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wide vs telephoto focal lengths in TV vs Movies


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#1 Josh Bass

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Posted 03 September 2010 - 10:47 PM

I posted another thread about finding a searchable database of stills for different movies. While searching through the ones I was pointed to, I noticed something while browsing the hundreds of stills for both TV shows and movies. . .movies seem to use more wide focal lengths than do TV shows, even for closeups.

Why is this? I don't even mean using wider lenses for some kind of disorientation effect, or anything like that. Just a plain old closeup. For some reason, in many TV show, almost all shots look telephoto, i.e. compressed on the Z axis. Even wide shots.

Is this a choice necessitated by hectic TV schedules vs a (comparatively) more relaxed movie schedule? Do the people in charge like it?

I ask because, browsing through those stills, the wider angle shots tend to look more "alive" than their flat telephoto counterparts.
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#2 Tom Jensen

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Posted 03 September 2010 - 11:37 PM

Movies generally have more money and you can show more. TV has a history of being low budget and talky. The tighter .you are the less you see and the less work needed to get the shot. Less work is less money. The size of a movie screen is (supposed to be) big and wider is easier to see detail on the big screen. On a smaller TV wide gets lost sometimes. You did notice something that is very common. Pay attention to different scenes in a movie and TV. Watch where the budget is spent. You will see a trend on how scripts are covered and where the budget goes. Sometimes we see a lot of dialogue indoors around tables and then we go outside at night and there you may see lots of movie lights and action. Or day exteriors covering dialogue with no action. Often less expensive to film. Anyway, I digress.
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#3 Josh Bass

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Posted 04 September 2010 - 05:07 AM

That makes sense for wide vs tight SHOTS, but I mean the actual focal lengths used to get the same shot. In movies you might have a chest to head close up covered with a slightly wide lens, where as the same composition on TV is often done with a longer lens, even though it's still a chest to head CU. I guess you see a little more with the wider lens even if the subject stays the same size in frame, but is the difference really that great? Or are you saying the exaggerated shallow DOF you get with the longer lenses vs wide for the same frame size/composition is an asset to the lower-budget world of TV?
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#4 Josh Mitchell Frey

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Posted 04 September 2010 - 06:03 AM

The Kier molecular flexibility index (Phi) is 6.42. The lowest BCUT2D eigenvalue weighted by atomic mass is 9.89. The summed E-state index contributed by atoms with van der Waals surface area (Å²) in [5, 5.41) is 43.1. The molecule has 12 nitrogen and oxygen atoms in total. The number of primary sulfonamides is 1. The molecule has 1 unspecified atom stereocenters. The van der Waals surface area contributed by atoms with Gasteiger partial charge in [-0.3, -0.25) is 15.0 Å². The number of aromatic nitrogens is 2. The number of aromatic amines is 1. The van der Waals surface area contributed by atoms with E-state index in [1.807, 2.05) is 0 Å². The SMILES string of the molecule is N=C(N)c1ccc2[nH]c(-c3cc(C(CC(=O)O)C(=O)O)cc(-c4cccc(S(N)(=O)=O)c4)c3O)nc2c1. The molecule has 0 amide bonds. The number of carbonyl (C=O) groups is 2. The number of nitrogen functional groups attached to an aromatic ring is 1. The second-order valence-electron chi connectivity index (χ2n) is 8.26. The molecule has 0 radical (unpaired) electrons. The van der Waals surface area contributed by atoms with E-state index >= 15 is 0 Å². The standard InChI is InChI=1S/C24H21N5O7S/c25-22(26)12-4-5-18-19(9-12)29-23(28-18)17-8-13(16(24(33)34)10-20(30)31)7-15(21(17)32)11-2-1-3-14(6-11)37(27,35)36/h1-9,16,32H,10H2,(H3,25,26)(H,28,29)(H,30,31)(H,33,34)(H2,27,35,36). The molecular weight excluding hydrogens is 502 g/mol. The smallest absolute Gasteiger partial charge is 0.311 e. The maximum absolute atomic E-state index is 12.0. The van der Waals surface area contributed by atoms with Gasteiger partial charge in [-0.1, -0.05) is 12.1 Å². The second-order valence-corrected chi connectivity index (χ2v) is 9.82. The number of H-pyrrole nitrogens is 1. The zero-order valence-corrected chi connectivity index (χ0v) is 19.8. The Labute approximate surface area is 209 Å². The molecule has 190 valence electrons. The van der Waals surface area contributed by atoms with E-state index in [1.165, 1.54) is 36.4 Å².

This most likely isn't a primary reason, but as TV content is necessarily subject to compression, reducing background information in the frame would lead to nicer results on TV. This especially applies in a standard definition context, where there simply aren't enough pixels to handle a complex wide shot nicely.
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#5 Brian Dzyak

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Posted 04 September 2010 - 06:55 AM

That makes sense for wide vs tight SHOTS, but I mean the actual focal lengths used to get the same shot. In movies you might have a chest to head close up covered with a slightly wide lens, where as the same composition on TV is often done with a longer lens, even though it's still a chest to head CU. I guess you see a little more with the wider lens even if the subject stays the same size in frame, but is the difference really that great? Or are you saying the exaggerated shallow DOF you get with the longer lenses vs wide for the same frame size/composition is an asset to the lower-budget world of TV?


There are likely a number of reasons for this, but one of the more prominent one's that I've seen frequently is simply a limitation on time. It takes far less time to have a zoom lens on the camera on a wide focal length to get the master, but then just "punch in" for the closeup instead of taking the time to move the camera and change the lens. On a feature, where the schedule allows for one scene a day, the DP has time to make every shot "special." An episodic doesn't have that luxury of time where the schedule may call for up to four scenes a day or more. So, you'd slap a 4-1 on the A-camera, an 11-1 on the B camera and start rolling as soon as rehearsal is done.
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#6 Josh Bass

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Posted 04 September 2010 - 04:37 PM

There are likely a number of reasons for this, but one of the more prominent one's that I've seen frequently is simply a limitation on time. It takes far less time to have a zoom lens on the camera on a wide focal length to get the master, but then just "punch in" for the closeup instead of taking the time to move the camera and change the lens. On a feature, where the schedule allows for one scene a day, the DP has time to make every shot "special." An episodic doesn't have that luxury of time where the schedule may call for up to four scenes a day or more. So, you'd slap a 4-1 on the A-camera, an 11-1 on the B camera and start rolling as soon as rehearsal is done.



Makes sense. But what about the exceptions? What makes them special? I recall more dynamic cinematography (maybe my imagination) in the first season of Dexter than in following seasons. Also the short lived "Pushing Daisies", which I was not really a fan of, was gorgeous. Daisies for sure was using the wider lenses for CUs and such.
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